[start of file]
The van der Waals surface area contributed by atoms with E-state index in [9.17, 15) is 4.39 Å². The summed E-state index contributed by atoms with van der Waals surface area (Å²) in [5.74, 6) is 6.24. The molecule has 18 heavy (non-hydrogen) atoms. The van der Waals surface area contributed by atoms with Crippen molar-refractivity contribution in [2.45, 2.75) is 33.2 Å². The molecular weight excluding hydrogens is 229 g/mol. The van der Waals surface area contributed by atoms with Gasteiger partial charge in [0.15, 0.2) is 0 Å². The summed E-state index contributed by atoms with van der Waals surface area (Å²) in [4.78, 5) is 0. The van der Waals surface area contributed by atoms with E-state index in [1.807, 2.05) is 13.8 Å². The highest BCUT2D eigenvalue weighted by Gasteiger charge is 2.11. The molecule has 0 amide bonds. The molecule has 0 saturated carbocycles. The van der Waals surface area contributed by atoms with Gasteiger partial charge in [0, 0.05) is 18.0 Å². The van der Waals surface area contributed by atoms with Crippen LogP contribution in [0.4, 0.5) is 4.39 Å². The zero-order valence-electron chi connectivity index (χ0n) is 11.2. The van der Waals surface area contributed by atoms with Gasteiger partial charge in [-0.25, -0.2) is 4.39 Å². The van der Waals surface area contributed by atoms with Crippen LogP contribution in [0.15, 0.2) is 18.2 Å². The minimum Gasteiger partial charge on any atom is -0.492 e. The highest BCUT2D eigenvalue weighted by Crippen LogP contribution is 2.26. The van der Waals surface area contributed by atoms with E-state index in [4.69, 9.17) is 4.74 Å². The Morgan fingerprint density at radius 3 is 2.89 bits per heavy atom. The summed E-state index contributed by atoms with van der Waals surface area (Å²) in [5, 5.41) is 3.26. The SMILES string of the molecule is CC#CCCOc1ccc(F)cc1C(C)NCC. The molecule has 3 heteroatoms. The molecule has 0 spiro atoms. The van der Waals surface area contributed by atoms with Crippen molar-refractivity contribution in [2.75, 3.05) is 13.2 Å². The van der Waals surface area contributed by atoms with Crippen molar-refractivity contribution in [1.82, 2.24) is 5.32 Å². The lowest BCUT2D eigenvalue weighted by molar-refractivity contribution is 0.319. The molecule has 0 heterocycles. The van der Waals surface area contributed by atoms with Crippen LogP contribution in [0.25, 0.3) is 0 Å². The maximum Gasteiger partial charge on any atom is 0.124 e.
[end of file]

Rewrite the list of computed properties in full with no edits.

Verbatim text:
The van der Waals surface area contributed by atoms with E-state index in [9.17, 15) is 4.39 Å². The summed E-state index contributed by atoms with van der Waals surface area (Å²) in [5.74, 6) is 6.24. The molecule has 18 heavy (non-hydrogen) atoms. The van der Waals surface area contributed by atoms with Crippen molar-refractivity contribution in [2.45, 2.75) is 33.2 Å². The molecular weight excluding hydrogens is 229 g/mol. The van der Waals surface area contributed by atoms with Gasteiger partial charge in [0.15, 0.2) is 0 Å². The summed E-state index contributed by atoms with van der Waals surface area (Å²) in [4.78, 5) is 0. The van der Waals surface area contributed by atoms with E-state index in [1.807, 2.05) is 13.8 Å². The highest BCUT2D eigenvalue weighted by Gasteiger charge is 2.11. The molecule has 0 amide bonds. The molecule has 0 saturated carbocycles. The van der Waals surface area contributed by atoms with Gasteiger partial charge in [0, 0.05) is 18.0 Å². The van der Waals surface area contributed by atoms with Crippen LogP contribution in [0.4, 0.5) is 4.39 Å². The zero-order valence-electron chi connectivity index (χ0n) is 11.2. The van der Waals surface area contributed by atoms with Gasteiger partial charge in [-0.25, -0.2) is 4.39 Å². The van der Waals surface area contributed by atoms with Crippen LogP contribution in [0.15, 0.2) is 18.2 Å². The minimum Gasteiger partial charge on any atom is -0.492 e. The highest BCUT2D eigenvalue weighted by Crippen LogP contribution is 2.26. The van der Waals surface area contributed by atoms with E-state index in [4.69, 9.17) is 4.74 Å². The Morgan fingerprint density at radius 3 is 2.89 bits per heavy atom. The summed E-state index contributed by atoms with van der Waals surface area (Å²) in [5, 5.41) is 3.26. The SMILES string of the molecule is CC#CCCOc1ccc(F)cc1C(C)NCC. The molecule has 3 heteroatoms. The molecule has 0 spiro atoms. The van der Waals surface area contributed by atoms with Crippen molar-refractivity contribution in [2.75, 3.05) is 13.2 Å². The van der Waals surface area contributed by atoms with Crippen molar-refractivity contribution in [1.82, 2.24) is 5.32 Å². The lowest BCUT2D eigenvalue weighted by molar-refractivity contribution is 0.319. The molecule has 0 heterocycles. The van der Waals surface area contributed by atoms with Crippen LogP contribution in [0.25, 0.3) is 0 Å². The maximum Gasteiger partial charge on any atom is 0.124 e.